The European Society for Comparative Legal History (ESCLH) tipsar som en spännande konferens i Oxford i slutet av april. Mer information finns här och här.
Law is of course a language. Legal terms do have a specific meaning and we know that lawyers are very proud of that, but the frame of this legal terminology is also helpful in revealing a part of the legal mind. First, the legal terminology builds a sort of wall which shapes the identity of the law. But there is much to say about the different steps of the building of that wall. How did the lawyers choose the words among all the vocabulary; why did they prefer certain words? Why do some of them belong to the very ancient past and have others been invented? Whereas certain terms seem to be classic, a new definition can have transformed their significance. All these choices must be explored and the balance of the underlying forces be evaluated.Different questions can be asked and different periods be investigated, as the legal terminology was first shaped by the Roman jurists, then by the glossators, then by the intellectuals of the Enlightenment. But specific attention will be given on the second part of the 19th century and the beginning of the 20th century, as then at least in France legal language acts as a controversial topic and a determining criterion of legal science. But specific attention should be paid to the issue of the language. Which language for which law? How can we understand that law can have its own language – Law French, Latin -, and how do vernacular languages manage with it? Finally, the ambition of the study-day is to get a comparative view of the growth of legal terminology. It is usual to point out the differences between civil law and common law. But if legal words are different, can the ways of constructing the legal terminology be compared?
Monday 28 april
Wharton Room, All Souls College
- 9h-9h30. – Welcome Boudewijn Sirks (All Souls college, Oxford) and Introduction, Nader Hakim (Bordeaux).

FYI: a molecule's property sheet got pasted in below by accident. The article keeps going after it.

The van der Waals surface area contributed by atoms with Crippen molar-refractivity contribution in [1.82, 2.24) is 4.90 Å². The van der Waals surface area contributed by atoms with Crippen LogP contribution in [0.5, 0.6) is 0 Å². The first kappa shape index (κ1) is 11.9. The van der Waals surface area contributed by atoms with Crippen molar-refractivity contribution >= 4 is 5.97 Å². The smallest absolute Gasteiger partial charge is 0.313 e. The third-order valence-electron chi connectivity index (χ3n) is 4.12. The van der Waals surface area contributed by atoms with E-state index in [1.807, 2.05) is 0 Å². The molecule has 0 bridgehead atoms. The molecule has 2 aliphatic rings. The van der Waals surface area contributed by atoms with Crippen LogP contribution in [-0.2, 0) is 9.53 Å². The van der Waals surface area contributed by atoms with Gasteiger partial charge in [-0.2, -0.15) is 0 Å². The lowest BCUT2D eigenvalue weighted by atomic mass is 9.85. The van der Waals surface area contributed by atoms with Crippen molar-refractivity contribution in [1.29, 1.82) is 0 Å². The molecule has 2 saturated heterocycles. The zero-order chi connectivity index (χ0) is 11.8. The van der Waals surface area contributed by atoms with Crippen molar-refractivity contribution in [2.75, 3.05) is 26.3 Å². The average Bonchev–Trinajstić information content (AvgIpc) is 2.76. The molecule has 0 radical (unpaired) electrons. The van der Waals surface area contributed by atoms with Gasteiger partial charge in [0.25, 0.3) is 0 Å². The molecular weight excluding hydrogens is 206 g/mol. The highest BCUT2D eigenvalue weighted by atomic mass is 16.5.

Chair: Philippe Roussin (Maison Française d’Oxford).
- 9h30-10h. – Jean-Christophe Gaven (Toulouse I), Discours juridique et primauté politique en 1789.
- 10h-10h30. – Anne Simonin (Maison Française d’Oxford), Justine (1791) or the Romance of the Law of the Old Regime.
10h30-10h45. – Coffee break.
Chair: Fernanda Pirié (St Cross college, Oxford).
- 10h45-11h15 – Paul Brand (All Souls college, Oxford), The technical vocabulary of English thirteenth century law.
- 11h15-11h45 – Paul Hyams (Cornell University), Conversation and the Common Law in the French of 12th-Century England.
- 11h45-12h15 – Matt Dyson (Trinity College, Cambridge), Terms of art: conditioning of lawyer, Latinist and layman in the last two centuries.
12h15-14h. – Lunch.
Chair: Mike Macnair (St Hugh’s college, Oxford)
- 14h-14h30. – Guillaume Tusseau (Science-Po Paris), Bentham v. Judges and Co.: towards a linguistic criticism of legal hegemony.
- 14h30-15h. – Philip Schofield (University college London): Bentham’s ‘Nomography’ manuscripts.
15h-15h30. – Tea.
Chair: Paul Brand (All Souls college, Oxford).
- 15h30-16h. – Soazick Kerneis (Maison Française d’Oxford), Law and Language in the legal popular sources (second to fourth century).
- 16h-16h30. – Thomas Charles-Edwards (Jesus college, Oxford), The Languages of law in early-medieval Ireland: Irish and Latin?
- 16h30-17h. – Boudewijn Sirks (All Souls college, Oxford), The effect of philosophy on legal language: different experience of identity or just a different expression?
19h-19h30. – Drinks at St Hugh’s College.
19h30. – Dining.
Tuesday 29 April
Chair: Nader Hakim (Bordeaux).
- 8h45-9h15. – Matthieu Soula (Bordeaux), Définitions et redefinitions de l’auteur à la lumière des principes civilistes XIXe-XXe siècles.
- 9h15-9h45. – Pierre-Nicolas Barénot, Comparative views of French and English legal lexicography in the XIX century.
Chair: Boudewijn Sirks.
- 10h15-10h45. – Mike Macnair, The anglisation of the Law French and Latin ordered by the Act of 1731.
- 10h45-11h15. – Yann-Arzel Marc-Durelle (Paris 13), Lingua nova? Legislator’s words for a new Order, 1789-1794.
- 11h15-11h45. – Olivier Jouanjan (Strasbourg), La texture du droit ou le droit comme travail de textes.
- 11h45-12h15. – Closure, Boudewijn Sirks.
12h15-13h30. – Lunch.